EDMONTON — Alberta has no plans to follow its western neighbour in closing or constraining businesses, despite a recent surge in COVID-19 infections.British Columbia on Tuesday ordered new restrictions on establishments that serve alcohol in response to a spike in cases linked to those venues. Those measures include shutting down nightclubs and banquet halls, earlier closures at bars and restaurants, and sound limits so patrons don't need to speak loudly.Alberta reported 98 new COVID-19 cases on Wednesday, following a four-day span over the long weekend that saw a daily average of 155."We should be concerned about recent increases in the total number of active cases," Premier Jason Kenney said Wednesday."But ultimately, Alberta's belief was that we're not going to micromanage our way out of this. We're only going to get through this if people exercise personal responsibility and that's what we call on Albertans to do."B.C. had 1,386 active COVID-19 cases out of a population of 5.1 million as of Tuesday, while Alberta reported 1,585 active cases out of a population of 4.4 million in its most recent update.In B.C., there are 32 people in hospital being treated for the novel coronavirus and in Alberta there are 45.Since June, Alberta has had no cap on the number of people allowed in restaurants, cafes, lounges and bars, provided public health measures are being followed. Unlike B.C., nightclubs in Alberta have never reopened.Kenney said his government is focused on not just saving lives, but livelihoods."We want to do everything we possibly can to avoid jerking around people, indiscriminately shutting down their businesses, their jobs and their livelihoods," Kenney said."Because the ultimate downstream consequences of constantly shutting down businesses and laying people off will be depression, potentially addiction, huge family challenges, pushing people into poverty — and that is unacceptable."Dr. Deena Hinshaw, Alberta's chief medical health officer, said authorities have been looking into whether adding restrictions to certain businesses would be worthwhile."We have not found one particular type of business or location where we think that creating those additional restrictions would reduce our daily case numbers," she said."Rather, it seems that the majority of our new cases are coming from close contact, potentially household transmission, social gatherings ... events that aren't necessarily easily controlled by formal public-health restrictions and measures."Hinshaw noted that there have been some outbreaks linked to religious gatherings and she'll be meeting with faith leaders to discuss the importance of their congregations following public health guidance.She also said that Alberta Health Services has confirmed 16 COVID-19 infections in 16 different schools and that in all cases, the virus was acquired outside those institutions. Support Our Students Alberta, a non-partisan, non-profit public education advocacy group, has put the number at 32, according to its online COVID-19 tracker.Hinshaw said the numbers the Alberta government is releasing are based on whether an individual with COVID-19 was infectious when they were in a school."Other numbers are not relevant to school transmission risk and simply cause confusion and anxiety."For instance, she said, learning that a teacher or a student caught COVID-19 at a gathering or on vacation, and was not in their school, isn't helpful.Hinshaw said the government is launching a new online map that will list every school where there have been two or more cases within a 14-day period and where the disease could have spread in the school.This report by The Canadian Press was first published on Sept. 9, 2020.— By Lauren Krugel in CalgaryThe Canadian Press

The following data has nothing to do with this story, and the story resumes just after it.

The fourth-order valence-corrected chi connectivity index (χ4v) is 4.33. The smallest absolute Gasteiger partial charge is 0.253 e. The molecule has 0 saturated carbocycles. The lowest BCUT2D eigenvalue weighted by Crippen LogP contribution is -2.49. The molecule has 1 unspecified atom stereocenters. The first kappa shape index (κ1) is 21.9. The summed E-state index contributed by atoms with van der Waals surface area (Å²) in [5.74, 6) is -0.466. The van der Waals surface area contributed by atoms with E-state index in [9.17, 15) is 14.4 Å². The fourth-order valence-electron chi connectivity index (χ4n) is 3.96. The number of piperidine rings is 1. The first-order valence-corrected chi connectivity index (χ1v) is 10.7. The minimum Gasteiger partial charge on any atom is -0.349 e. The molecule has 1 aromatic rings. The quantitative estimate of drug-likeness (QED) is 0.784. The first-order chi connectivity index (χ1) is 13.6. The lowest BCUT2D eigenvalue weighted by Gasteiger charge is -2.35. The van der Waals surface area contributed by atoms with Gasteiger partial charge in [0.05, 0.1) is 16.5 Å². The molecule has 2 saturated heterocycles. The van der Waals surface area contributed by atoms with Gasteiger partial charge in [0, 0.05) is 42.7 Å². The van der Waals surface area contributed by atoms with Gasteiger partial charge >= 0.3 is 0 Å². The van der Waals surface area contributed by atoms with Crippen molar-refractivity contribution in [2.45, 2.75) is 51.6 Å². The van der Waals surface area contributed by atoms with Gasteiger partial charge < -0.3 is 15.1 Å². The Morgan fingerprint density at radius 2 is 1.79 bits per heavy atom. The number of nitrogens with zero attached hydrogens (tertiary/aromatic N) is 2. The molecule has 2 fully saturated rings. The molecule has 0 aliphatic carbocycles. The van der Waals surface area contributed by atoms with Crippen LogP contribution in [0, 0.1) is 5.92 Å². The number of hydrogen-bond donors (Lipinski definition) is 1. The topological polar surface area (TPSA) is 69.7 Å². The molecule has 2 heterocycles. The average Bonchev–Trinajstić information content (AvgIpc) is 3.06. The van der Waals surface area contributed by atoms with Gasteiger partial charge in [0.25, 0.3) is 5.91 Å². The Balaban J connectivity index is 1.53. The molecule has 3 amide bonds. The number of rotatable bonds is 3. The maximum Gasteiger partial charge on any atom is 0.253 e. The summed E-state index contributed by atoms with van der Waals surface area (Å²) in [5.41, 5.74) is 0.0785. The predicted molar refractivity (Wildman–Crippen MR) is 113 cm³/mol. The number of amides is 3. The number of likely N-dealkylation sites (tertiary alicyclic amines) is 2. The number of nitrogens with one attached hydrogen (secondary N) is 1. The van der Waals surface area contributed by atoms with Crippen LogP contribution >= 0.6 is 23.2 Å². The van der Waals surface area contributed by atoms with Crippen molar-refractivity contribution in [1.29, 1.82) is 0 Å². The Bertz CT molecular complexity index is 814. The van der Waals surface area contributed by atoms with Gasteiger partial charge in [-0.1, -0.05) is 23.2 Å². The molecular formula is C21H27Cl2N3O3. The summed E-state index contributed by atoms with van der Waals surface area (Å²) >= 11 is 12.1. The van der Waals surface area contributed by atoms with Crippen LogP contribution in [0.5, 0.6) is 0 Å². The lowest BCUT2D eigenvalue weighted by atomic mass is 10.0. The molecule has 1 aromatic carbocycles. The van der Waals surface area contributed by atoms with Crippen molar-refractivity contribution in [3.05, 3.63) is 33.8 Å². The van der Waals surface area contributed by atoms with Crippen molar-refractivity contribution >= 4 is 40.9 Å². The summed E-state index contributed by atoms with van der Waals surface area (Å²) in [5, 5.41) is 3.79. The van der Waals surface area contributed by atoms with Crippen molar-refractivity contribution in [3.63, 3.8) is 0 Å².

Massive crowds and parties in an eastern Ontario university town have drawn criticisms from local residents and formal calls for greater co-operation to curb the spread of COVID-19.Police and city officials in Kingston, Ont., said they've had to close a popular pier and beach due to crowding and issue a number of tickets since thousands of students flooded back into the city earlier this month. Local residents said they've also taken to the streets to break up parties in recent days.Jeff Masuda, a Queen's University professor, spent the early morning hours of Sunday on the long weekend trying to get dozens of Queen's students — his neighbours — to stop partying and to abide by COVID-19 laws.It didn't work.The maskless group shouted, drank and tossed beer bottles while hanging out outside and ignoring physical distancing guidelines, he said. Some yelled at the two police officers who were called to the area to deal with them, he said, while others took off to continue the night elsewhere.Masuda walked around his neighbourhood near campus and said there were parties everywhere, including an abandoned hospital site where the same officers had shown up to deal with more revellers.It didn't seem like police were doing much, he said."There were hundreds of students mixing together across the university district," he said."So now we are left in a position to wait and hope for the best. If COVID came, it's already spread."The region has gone largely unscathed by COVID-19. There is currently one active case of the disease and 112 cases in total since the novel coronavirus made it to Canada. No one has died from the disease.Kingston has a large student population even during the pandemic. While Queen's University has limited in-person learning to about 6,600 students, or a quarter of its total population, many students learning online have returned to the city.That has left Masuda, a professor of kinesiology and health, frustrated with the city's plan to deal with partying students."Whatever plan was put in place, it failed," Masuda said."It was a massive breach of COVID guidelines in the community."Mayor Bryan Paterson said the city, the local public health agency, police and Queen's are doing their best.Hundreds of Queen's students flocked to a nearby beach and Gord Downie Pier, which led the city to issue an order to enforce physical distancing through threat of fines, Paterson said.But police told the mayor there were simply too many people to enforce distancing, so the mayor closed the area through an emergency order on the weekend.The number of visitors to the area had significantly increased last week after students returned to the city."Any other year, that would be OK, we designed and built that area for crowds of people to enjoy, but during a pandemic it's too much," Paterson said.Last month, the mayor vowed to crack down on the massive parties Queen's students have become known for.City council approved the use of "administrative monetary penalties" that include fines for shouting, amplified sound coming from speakers and parties.Bylaw and police officers have been out using the new laws, largely in the university district, officials said.Since Aug. 28, the city said it has issued 45 such penalties for amplified sound, two for yelling or shouting and one nuisance party charge.Kingston police said they laid five such charges over the long weekend."We're trying to be proactive to make sure we can curb anything before it lights up here in Kingston, that's the last thing we want," Const. Ash Gutheinz said of cases of COVID-19.Queen's, for its part, said it's been sharing all public health protocols with students and was "deeply concerned" to hear of what Masuda witnessed."Queen's takes the safety of our community very seriously," the university said in a statement. "We want to assure the community that we will continue to impress upon our students the importance of adhering to public health guidelines during these challenging times."Masuda said the city and the school should have engaged residents to help."We're willing to put in more effort to do our part as neighbours to help the students help themselves," he said.The mayor said he shares the frustration of residents such as Masuda."This is a big challenge, I understand that, and if community members are able to help or to reach out to student neighbours, I think that's actually a great idea," Paterson said.Masuda said he has since spoken to his student neighbours."They have been contrite and apologetic," he said."With hindsight, I think many of them regret what has happened."This report by The Canadian Press was first published on Sept. 10, 2020.Liam Casey, The Canadian Press